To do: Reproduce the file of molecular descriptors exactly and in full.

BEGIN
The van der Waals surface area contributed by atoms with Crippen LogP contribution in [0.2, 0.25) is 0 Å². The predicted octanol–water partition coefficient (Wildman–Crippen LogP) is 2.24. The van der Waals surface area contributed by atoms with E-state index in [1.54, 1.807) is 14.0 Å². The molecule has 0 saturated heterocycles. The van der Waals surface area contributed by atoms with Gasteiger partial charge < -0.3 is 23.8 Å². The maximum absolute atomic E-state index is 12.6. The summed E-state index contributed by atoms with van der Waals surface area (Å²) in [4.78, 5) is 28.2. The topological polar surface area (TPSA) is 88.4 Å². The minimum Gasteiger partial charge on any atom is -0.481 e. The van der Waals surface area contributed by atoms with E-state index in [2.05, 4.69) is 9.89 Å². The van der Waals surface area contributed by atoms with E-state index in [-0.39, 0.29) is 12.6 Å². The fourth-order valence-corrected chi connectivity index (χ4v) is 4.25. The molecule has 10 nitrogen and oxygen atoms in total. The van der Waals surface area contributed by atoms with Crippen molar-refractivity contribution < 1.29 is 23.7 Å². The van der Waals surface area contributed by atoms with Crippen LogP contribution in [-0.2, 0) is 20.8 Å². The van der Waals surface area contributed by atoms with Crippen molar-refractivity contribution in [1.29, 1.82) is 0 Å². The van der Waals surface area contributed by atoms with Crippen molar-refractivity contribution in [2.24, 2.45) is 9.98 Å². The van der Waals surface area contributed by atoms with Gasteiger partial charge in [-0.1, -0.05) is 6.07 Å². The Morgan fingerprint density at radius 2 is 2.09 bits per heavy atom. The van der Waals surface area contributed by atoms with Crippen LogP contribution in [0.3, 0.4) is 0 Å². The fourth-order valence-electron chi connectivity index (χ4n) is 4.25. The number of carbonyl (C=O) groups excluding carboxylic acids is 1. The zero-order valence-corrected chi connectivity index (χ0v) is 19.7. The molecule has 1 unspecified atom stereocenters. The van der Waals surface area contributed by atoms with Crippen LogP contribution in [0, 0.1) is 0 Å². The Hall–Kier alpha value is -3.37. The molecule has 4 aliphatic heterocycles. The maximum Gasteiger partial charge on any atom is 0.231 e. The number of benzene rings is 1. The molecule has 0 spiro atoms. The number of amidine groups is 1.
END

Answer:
The van der Waals surface area contributed by atoms with Crippen LogP contribution in [0.2, 0.25) is 0 Å². The predicted octanol–water partition coefficient (Wildman–Crippen LogP) is 2.24. The van der Waals surface area contributed by atoms with E-state index in [1.54, 1.807) is 14.0 Å². The molecule has 0 saturated heterocycles. The van der Waals surface area contributed by atoms with Gasteiger partial charge < -0.3 is 23.8 Å². The maximum absolute atomic E-state index is 12.6. The summed E-state index contributed by atoms with van der Waals surface area (Å²) in [4.78, 5) is 28.2. The topological polar surface area (TPSA) is 88.4 Å². The minimum Gasteiger partial charge on any atom is -0.481 e. The van der Waals surface area contributed by atoms with E-state index in [2.05, 4.69) is 9.89 Å². The van der Waals surface area contributed by atoms with E-state index in [-0.39, 0.29) is 12.6 Å². The fourth-order valence-corrected chi connectivity index (χ4v) is 4.25. The molecule has 10 nitrogen and oxygen atoms in total. The van der Waals surface area contributed by atoms with Crippen molar-refractivity contribution < 1.29 is 23.7 Å². The van der Waals surface area contributed by atoms with Crippen LogP contribution in [-0.2, 0) is 20.8 Å². The van der Waals surface area contributed by atoms with Crippen molar-refractivity contribution in [1.29, 1.82) is 0 Å². The van der Waals surface area contributed by atoms with Crippen molar-refractivity contribution in [2.24, 2.45) is 9.98 Å². The van der Waals surface area contributed by atoms with Gasteiger partial charge in [-0.1, -0.05) is 6.07 Å². The Morgan fingerprint density at radius 2 is 2.09 bits per heavy atom. The van der Waals surface area contributed by atoms with Crippen LogP contribution in [0.3, 0.4) is 0 Å². The fourth-order valence-electron chi connectivity index (χ4n) is 4.25. The number of carbonyl (C=O) groups excluding carboxylic acids is 1. The zero-order valence-corrected chi connectivity index (χ0v) is 19.7. The molecule has 1 unspecified atom stereocenters. The van der Waals surface area contributed by atoms with Crippen LogP contribution in [0, 0.1) is 0 Å². The Hall–Kier alpha value is -3.37. The molecule has 4 aliphatic heterocycles. The maximum Gasteiger partial charge on any atom is 0.231 e. The number of benzene rings is 1. The molecule has 0 spiro atoms. The number of amidine groups is 1.